On Friday, Arizona Governor Doug Ducey announced that the state legislature had reached a deal to raise teachers’ pay 20 percent by 2020 and to restore public education funding that has been cut since the last recession.  Arizona teachers, who have been on strike since Thursday, reacted with skepticism and expressed frustration at Ducey’s refusal to meet with organizers and listen to their demands.  The education groups are also seeking better pay for support staff and guaranteed annual raises, and have recently announced that they will push a ballot initiative to raise income taxes on the state’s highest earners to fund public education.

As Columbia University’s graduate students move to prolong their strike indefinitely, adjunct faculty at Loyola University Chicago ratified their first contract with the university on Friday following two years of negotiations.  Under the agreement, which covers 360 non-tenure-track faculty, part-time instructors will receive a pay increase of up to 51 percent for each course taught, while full-time lecturers will receive an average pay increase of 5.2 percent.  The contract will also give adjuncts some job security, with part-time instructors receiving renewable one and two-year appointments and full-time lecturers eventually receiving five-year appointments.  The adjuncts have been represented by the Service Employees International Union (SEIU) Local 73 since 2016.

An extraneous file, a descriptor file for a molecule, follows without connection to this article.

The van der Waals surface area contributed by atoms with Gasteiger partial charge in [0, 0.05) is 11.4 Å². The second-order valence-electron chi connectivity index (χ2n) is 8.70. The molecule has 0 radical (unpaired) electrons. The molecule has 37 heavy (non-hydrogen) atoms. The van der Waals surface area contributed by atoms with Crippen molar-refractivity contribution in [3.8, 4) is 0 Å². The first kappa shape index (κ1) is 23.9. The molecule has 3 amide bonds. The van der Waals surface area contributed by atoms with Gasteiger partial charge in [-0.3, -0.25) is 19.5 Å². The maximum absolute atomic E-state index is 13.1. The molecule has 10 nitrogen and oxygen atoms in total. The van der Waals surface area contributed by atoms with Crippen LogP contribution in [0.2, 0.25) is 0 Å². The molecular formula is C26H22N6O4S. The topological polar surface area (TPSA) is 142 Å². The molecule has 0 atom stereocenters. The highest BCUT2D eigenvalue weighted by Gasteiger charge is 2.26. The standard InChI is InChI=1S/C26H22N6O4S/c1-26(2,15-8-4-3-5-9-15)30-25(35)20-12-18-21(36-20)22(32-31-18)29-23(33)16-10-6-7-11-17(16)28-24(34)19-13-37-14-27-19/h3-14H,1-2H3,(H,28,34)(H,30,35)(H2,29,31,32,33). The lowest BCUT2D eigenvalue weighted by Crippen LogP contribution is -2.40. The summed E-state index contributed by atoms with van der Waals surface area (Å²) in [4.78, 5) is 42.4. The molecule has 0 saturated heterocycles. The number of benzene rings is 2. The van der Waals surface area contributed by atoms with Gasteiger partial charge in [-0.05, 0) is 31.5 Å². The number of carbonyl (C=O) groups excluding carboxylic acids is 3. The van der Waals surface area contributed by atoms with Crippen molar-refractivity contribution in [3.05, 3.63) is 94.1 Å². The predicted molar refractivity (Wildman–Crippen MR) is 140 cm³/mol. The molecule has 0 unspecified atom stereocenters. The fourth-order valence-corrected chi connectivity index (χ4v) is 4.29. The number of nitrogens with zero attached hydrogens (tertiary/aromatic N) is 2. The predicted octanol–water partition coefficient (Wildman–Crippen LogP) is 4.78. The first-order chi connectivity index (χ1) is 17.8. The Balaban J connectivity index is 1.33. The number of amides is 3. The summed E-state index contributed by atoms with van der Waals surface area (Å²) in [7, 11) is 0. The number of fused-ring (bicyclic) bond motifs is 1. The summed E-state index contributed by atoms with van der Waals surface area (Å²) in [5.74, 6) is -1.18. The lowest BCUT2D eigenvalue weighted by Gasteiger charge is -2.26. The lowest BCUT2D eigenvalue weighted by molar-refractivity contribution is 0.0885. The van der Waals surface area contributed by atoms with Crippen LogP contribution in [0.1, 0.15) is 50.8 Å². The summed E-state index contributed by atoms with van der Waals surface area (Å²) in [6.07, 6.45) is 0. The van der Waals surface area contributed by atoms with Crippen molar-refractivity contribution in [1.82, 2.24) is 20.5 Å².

Meanwhile, teachers in Zimbabwe announced on Friday that they would go on strike beginning May 8.  The Zimbabwe Teachers’ Association (ZIMTA), which has 44,000 unionized members, stated that teachers were seeking higher salaries and allowances before the new term.  Zimbabwe’s teachers are the latest public sector employees to stage a strike.  In the past month, doctors and nurses have also gone on strike, demanding better pay and working conditions ahead of the country’s elections in July.  The government responded by calling the strikers “politically motivated” and ordering the dismissal of over 16,000 nurses.

The New York Times reports on the difficulty of enforcing Governor Andrew Cuomo’s new sexual harassment policies.  The new laws effectively ban nondisclosure agreements and mandatory arbitration of sexual harassment complaints, and hold government employees personally financially liable for any payouts if they are found responsible for committing harassment.  They also require both public and private sector employers to develop anti-harassment policies and training.  Many have criticized the policies for failing to actually define sexual harassment and for neither creating nor appointing a single investigative body to enforce the new laws.  According to the Times, in practice harassment complaints are referred to multiple government agencies that occasionally reach conflicting outcomes.  Experts warn that the lack of procedural clarity may undermine public trust and institutional accountability.

According to the Department of Labor, private-sector employees in the United States received their biggest pay raise since 2007 in the first quarter of 2018.  Wages for private sector workers have risen 2.9 percent in the past year, the largest such increase since the third quarter of 2008.  Analysts speculate that the country’s unemployment rate, which is currently at a 17-year low of 4.1 percent, is putting upward pressure on businesses’ labor costs as they offer higher wages to attract scarce workers.